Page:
Hardcastle counters by slipping a bottle of whisky into the next shipment of film reels for Quill, who has a drinking problem. He eventually succumbs to the temptation, and when the film breaks during a showing, Matt is unable to work the antiquated projectors properly and has to refund the customers' money. Matt and Jean are ready to give up, but Old Tom is eavesdropping again, and hears Matt say that he had often wished the Grand would burn to the ground. Old Tom is then seen carrying a can of fuel oil out of the door, and Matt wakes up the next morning to find that the Grand has indeed burned down. In order to stay in business while the cinema is being rebuilt, Hardcastle and his business partners agree to pay £10,000 for the Bijou, with the condition that he must keep the three staff on as employees.

As Matt and Jean are leaving on the train, Old Tom tells Matt that "It were the only way, weren't it?" Alarmed, Matt decides to write him a letter asking him to clarify his remark, but instead they send him a postcard...from Samarkand.

Cast

Production

The Bijou Kinema was not a real building; both the exterior and interior were sets. The exterior facade was constructed between two railway bridges in Christchurch Avenue, London NW6, next to Kilburn tube station. A replica at Shepperton Studios was used for close-up shots and interior scenes. The Gaumont Palace, Hammersmith in London (subsequently called the Hammersmith Odeon, and now the Hammersmith Apollo) was used for the exterior shots of the rival Grand Cinema with interiors at the Odeon in Richmond. Back projection shots of Longton, Stoke-on-Trent, in Staffordshire were used for the final scenes in the railway carriage.[4]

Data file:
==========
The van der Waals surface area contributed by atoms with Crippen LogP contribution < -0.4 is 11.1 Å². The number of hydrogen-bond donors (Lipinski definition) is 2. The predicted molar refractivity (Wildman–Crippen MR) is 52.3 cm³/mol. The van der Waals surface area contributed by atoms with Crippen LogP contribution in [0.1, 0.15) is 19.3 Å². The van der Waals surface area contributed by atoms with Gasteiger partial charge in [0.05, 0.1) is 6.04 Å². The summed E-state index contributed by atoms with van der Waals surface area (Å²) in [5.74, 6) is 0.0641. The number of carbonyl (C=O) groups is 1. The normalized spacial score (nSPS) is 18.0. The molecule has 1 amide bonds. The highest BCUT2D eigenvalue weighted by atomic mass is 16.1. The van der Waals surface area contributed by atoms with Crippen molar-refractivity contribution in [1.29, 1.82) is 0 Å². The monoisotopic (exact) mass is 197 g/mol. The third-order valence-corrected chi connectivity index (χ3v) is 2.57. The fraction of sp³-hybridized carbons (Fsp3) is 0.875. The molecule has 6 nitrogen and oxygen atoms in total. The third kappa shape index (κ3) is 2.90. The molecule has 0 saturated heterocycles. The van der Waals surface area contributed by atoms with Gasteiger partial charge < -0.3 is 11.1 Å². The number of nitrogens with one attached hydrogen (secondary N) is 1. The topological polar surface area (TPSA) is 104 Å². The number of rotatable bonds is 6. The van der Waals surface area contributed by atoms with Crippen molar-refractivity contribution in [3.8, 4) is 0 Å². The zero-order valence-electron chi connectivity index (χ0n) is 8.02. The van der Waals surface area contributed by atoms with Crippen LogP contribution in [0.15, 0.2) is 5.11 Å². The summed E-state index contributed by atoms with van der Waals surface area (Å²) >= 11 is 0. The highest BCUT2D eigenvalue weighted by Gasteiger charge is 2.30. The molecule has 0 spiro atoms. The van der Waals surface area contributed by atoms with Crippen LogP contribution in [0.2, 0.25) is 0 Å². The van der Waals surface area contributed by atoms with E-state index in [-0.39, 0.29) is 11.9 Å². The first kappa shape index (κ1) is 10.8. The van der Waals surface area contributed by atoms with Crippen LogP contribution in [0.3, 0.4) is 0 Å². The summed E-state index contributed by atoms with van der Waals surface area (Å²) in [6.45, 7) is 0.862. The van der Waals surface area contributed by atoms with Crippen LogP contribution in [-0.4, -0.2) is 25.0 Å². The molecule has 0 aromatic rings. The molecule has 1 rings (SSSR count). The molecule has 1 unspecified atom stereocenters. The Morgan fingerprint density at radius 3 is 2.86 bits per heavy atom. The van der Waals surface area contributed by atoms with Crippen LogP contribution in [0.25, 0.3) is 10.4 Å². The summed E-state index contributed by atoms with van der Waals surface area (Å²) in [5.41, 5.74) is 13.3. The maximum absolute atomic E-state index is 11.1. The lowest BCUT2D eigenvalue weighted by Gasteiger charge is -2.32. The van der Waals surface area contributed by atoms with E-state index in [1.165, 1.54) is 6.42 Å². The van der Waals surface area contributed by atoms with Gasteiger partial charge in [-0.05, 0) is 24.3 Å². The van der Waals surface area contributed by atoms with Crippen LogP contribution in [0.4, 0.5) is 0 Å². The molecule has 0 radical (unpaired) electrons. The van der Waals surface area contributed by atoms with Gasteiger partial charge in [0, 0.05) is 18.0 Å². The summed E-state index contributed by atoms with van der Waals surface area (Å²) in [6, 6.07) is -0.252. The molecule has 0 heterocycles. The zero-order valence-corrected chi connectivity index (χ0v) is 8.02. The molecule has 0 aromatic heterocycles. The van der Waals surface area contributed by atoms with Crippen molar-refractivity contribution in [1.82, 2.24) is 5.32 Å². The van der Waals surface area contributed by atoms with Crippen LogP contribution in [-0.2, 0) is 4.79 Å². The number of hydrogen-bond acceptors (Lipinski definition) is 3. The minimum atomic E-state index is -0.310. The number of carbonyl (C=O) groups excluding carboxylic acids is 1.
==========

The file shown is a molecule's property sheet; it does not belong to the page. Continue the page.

The silent film shown in the film is Comin' Thro the Rye (1923), starring Alma Taylor, who is listed by AllMovie as one of the uncredited viewers in the audience.[5]

Critical reception

In contemporary reviews The New York Times called it "a little package of nonsense [...] populated by wonderfully wacky characters [...] Margaret Rutherford's cashier, Peter Sellers' projectionist and Bernard Miles' doorman are gems".[6]

Leonard Maltin called it a "Charming, often hilarious comedy".[7]

The Monthly Film Bulletin wrote: "The whole weight of this gay idea (which owes something, perhaps, to Genevieve [1953]) is carried by Bernard Miles, Margaret Rutherford and Peter Sellers. All the fun is in them – an impossible, loony, genial, larger-than-life music-hall trio [...] and the best scenes are exclusively theirs. Peter Sellers' little dance of joy and his drunken subsidence in the projection booth, Margaret Rutherford's mastery of the Bijou's accounting system and her devotion to the late proprietor, Bernard Miles's startling displays of idiot shyness, are all in an excellent and robust tradition; and it is remarkable that such different and eccentric performers should have formed a team so homogeneous. They each have the gift of making absurdity and pathos momentarily indistinguishable. [...]. Outside these three, the film is a rather poor example of conventional British screen comedy, with stock characters and situations, and "straight" leads who don't quite know whether to play it straight or comic; and are as much out of their depth either way."[8]